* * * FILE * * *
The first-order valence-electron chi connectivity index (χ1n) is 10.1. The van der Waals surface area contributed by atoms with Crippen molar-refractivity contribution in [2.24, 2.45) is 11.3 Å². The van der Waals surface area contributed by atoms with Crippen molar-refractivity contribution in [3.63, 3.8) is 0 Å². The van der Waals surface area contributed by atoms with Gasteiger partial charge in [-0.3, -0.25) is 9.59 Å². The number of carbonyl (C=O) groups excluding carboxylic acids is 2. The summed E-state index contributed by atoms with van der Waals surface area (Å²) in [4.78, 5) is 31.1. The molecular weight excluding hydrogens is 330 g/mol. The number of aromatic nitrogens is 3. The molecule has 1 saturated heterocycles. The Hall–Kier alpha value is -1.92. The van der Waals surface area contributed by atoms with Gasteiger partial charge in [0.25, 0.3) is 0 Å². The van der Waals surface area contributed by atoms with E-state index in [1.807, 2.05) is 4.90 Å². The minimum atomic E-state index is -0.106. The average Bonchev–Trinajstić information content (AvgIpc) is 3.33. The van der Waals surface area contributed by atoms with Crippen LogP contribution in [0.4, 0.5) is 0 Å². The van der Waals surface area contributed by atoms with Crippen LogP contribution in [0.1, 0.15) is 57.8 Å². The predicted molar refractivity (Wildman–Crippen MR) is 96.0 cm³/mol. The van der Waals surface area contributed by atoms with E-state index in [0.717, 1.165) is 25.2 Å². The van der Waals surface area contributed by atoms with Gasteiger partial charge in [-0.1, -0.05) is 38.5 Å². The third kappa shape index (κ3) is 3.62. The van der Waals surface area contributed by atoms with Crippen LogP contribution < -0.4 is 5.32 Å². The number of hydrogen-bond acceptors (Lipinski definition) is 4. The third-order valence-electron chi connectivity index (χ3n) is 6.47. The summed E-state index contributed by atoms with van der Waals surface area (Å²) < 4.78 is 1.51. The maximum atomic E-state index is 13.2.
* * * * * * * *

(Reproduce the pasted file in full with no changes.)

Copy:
The first-order valence-electron chi connectivity index (χ1n) is 10.1. The van der Waals surface area contributed by atoms with Crippen molar-refractivity contribution in [2.24, 2.45) is 11.3 Å². The van der Waals surface area contributed by atoms with Crippen molar-refractivity contribution in [3.63, 3.8) is 0 Å². The van der Waals surface area contributed by atoms with Gasteiger partial charge in [-0.3, -0.25) is 9.59 Å². The number of carbonyl (C=O) groups excluding carboxylic acids is 2. The summed E-state index contributed by atoms with van der Waals surface area (Å²) in [4.78, 5) is 31.1. The molecular weight excluding hydrogens is 330 g/mol. The number of aromatic nitrogens is 3. The molecule has 1 saturated heterocycles. The Hall–Kier alpha value is -1.92. The van der Waals surface area contributed by atoms with Gasteiger partial charge in [0.25, 0.3) is 0 Å². The van der Waals surface area contributed by atoms with E-state index in [1.807, 2.05) is 4.90 Å². The minimum atomic E-state index is -0.106. The average Bonchev–Trinajstić information content (AvgIpc) is 3.33. The van der Waals surface area contributed by atoms with Crippen LogP contribution in [0.4, 0.5) is 0 Å². The van der Waals surface area contributed by atoms with Crippen LogP contribution in [0.1, 0.15) is 57.8 Å². The predicted molar refractivity (Wildman–Crippen MR) is 96.0 cm³/mol. The van der Waals surface area contributed by atoms with E-state index in [0.717, 1.165) is 25.2 Å². The van der Waals surface area contributed by atoms with Gasteiger partial charge in [-0.1, -0.05) is 38.5 Å². The third kappa shape index (κ3) is 3.62. The van der Waals surface area contributed by atoms with Crippen LogP contribution < -0.4 is 5.32 Å². The number of hydrogen-bond acceptors (Lipinski definition) is 4. The third-order valence-electron chi connectivity index (χ3n) is 6.47. The summed E-state index contributed by atoms with van der Waals surface area (Å²) < 4.78 is 1.51. The maximum atomic E-state index is 13.2.